The second in my series of articles on the Virginia State Parks Youth Conservation Corps – an example of government at its best, preparing youth for the future.
Year after year we tell park staff – the Youth Conservation Corps crew will get more done than you expect. Even parks that have had crews year after year are ultimately surprised at how much our crews get done in three weeks.
The Smith Mountain Lake crew pose with the fish habitat structures they built
The Virginia State Parks Youth Conservation Corps is a summer three week residential program for youth 14-17 years old. Ten youth live in a Virginia State Park with three supervisors college aged or older and work on projects that support the park. Generally the ten youth have never met before and come from diverse backgrounds, Within a couple of days our goal is to have them working in a cohesive team. And somehow that happens.
A mountain vista backdrop to the Grayson Highlands crew’s clearing project
While the program was the brain child of Virginia State Parks Director Joe Elton, the man behind the program is Gaston Rouse the Virginia State Parks Director for Community Engagement and Volunteerism. A retired Colonel, Gaston took some of the best from his military experience when he designed the program. I’ve worked with him from the beginning and what he has accomplished with this program is amazing. He tells the Supervisors at their training that the group is paramount. The youth have to learn to sacrifice their individualism to work well together to meet program goals.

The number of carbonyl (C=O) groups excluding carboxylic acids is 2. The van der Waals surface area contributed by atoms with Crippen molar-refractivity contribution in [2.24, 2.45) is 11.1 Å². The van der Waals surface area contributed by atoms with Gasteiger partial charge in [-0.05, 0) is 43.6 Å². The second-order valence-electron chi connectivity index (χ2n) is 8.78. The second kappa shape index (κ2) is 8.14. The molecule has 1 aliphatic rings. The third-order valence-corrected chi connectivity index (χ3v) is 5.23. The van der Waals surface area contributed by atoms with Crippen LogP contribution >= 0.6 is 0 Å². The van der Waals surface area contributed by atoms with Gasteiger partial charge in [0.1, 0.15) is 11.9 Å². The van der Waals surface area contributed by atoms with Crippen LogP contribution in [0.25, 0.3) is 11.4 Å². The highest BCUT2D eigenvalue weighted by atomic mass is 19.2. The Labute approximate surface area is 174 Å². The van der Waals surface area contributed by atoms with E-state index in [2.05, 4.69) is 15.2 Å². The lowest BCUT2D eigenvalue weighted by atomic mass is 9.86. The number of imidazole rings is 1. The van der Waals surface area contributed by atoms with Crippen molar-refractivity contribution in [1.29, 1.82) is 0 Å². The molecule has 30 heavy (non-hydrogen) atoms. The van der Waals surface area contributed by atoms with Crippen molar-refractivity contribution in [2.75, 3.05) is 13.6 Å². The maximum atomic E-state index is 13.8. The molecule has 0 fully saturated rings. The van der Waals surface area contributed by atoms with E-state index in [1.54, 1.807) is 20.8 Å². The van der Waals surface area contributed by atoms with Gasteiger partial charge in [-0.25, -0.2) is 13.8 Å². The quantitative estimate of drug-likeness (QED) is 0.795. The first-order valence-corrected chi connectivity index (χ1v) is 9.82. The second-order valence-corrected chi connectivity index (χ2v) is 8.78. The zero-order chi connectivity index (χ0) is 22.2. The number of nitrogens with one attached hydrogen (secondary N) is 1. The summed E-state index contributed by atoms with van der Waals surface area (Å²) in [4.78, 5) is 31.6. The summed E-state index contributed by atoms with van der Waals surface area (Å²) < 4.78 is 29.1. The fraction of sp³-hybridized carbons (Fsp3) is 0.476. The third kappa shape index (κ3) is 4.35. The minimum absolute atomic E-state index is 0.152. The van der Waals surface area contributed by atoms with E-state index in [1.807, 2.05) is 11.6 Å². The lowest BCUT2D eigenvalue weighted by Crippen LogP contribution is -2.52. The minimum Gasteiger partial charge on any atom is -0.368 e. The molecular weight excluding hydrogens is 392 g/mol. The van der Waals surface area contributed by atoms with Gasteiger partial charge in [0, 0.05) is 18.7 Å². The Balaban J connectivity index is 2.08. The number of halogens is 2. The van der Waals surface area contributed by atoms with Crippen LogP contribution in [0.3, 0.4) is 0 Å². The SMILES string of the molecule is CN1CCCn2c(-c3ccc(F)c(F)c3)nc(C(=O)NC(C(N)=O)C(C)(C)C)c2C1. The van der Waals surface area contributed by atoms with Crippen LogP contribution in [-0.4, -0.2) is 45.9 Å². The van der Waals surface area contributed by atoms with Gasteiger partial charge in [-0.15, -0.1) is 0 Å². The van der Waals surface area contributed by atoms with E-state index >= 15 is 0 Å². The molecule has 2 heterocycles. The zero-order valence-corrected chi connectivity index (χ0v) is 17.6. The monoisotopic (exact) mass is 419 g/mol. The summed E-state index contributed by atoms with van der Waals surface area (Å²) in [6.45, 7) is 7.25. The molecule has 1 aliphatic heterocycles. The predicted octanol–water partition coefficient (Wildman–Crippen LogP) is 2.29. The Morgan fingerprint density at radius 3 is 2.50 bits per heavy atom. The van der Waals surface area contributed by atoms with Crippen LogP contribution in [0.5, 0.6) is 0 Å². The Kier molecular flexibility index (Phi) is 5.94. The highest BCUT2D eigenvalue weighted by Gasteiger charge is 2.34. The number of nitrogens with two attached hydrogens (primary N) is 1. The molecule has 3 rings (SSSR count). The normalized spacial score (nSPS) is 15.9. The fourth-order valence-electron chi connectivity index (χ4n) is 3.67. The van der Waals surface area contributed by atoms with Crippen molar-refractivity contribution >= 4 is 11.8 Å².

The False Cape crew demonstrate teamwork
The program also works because of the supervisors. We have three supervisors for the ten crew members. The crew is designed to split into two teams of 5 with an adult supervisor. The third supervisor, designated the lead, is in charge of logistics and working with the park staff to keep the crew ready for the next job.
The False Cape crew learn to kayak
What do they do? The goal is sustainable projects. Some crews will focus on a large, signature project. Others work on multiple projects. Trail work – everything from developing new trails, clearing vistas and just lopping branches to keep the trail clear is always a mainstay. Some crews work at multiple parks. Other projects include invasive species management, coastal cleanups, water quality testing, park beautification projects, and erosion control.
The Grayson Highlands crew participates in a fish study in partnership with Trout Unlimited
In addition to the work, the crew participates in the great environmental and cultural education programs the parks offer. They also leave the park to visit local historical sites and museums and even visit other state parks in the area.
The Belle Isle crew visits the Virginia Holocaust Museum
We also make sure they enjoy the outdoor recreation opportunities in our parks – swimming, hiking, canoeing, kayaking and even horseback riding.
Crews near New River Trail State Park get an opportunity for a
horseback trail ride like Grayson Highlands this year
The Chippokes crew enjoy canoeing
While in the program, crewmembers make their own meals. They shop for their food, clean their living area, do their own laundry. In short, they learn how to take care of themselves.
Crewmembers at Grayson Highlands prepare the evening meal
At the end of the program our plan is for the youth go home with nine new best friends, a sense of accomplishment and working with a team to get the job done. They learn what it feels like to rely on each other. And we hope they develop a love and appreciation for the outdoors.
Park Manager Harvey Thompson joins the Grayson Highlands crew for a great view
Next year we hope to hold a program in every park for out 10th anniversary. Crew member applications will be on line by January 1, 2012. Look for the Supervisor applications this fall. For more information check out the website and our Youth Conservation Corps Facebook page.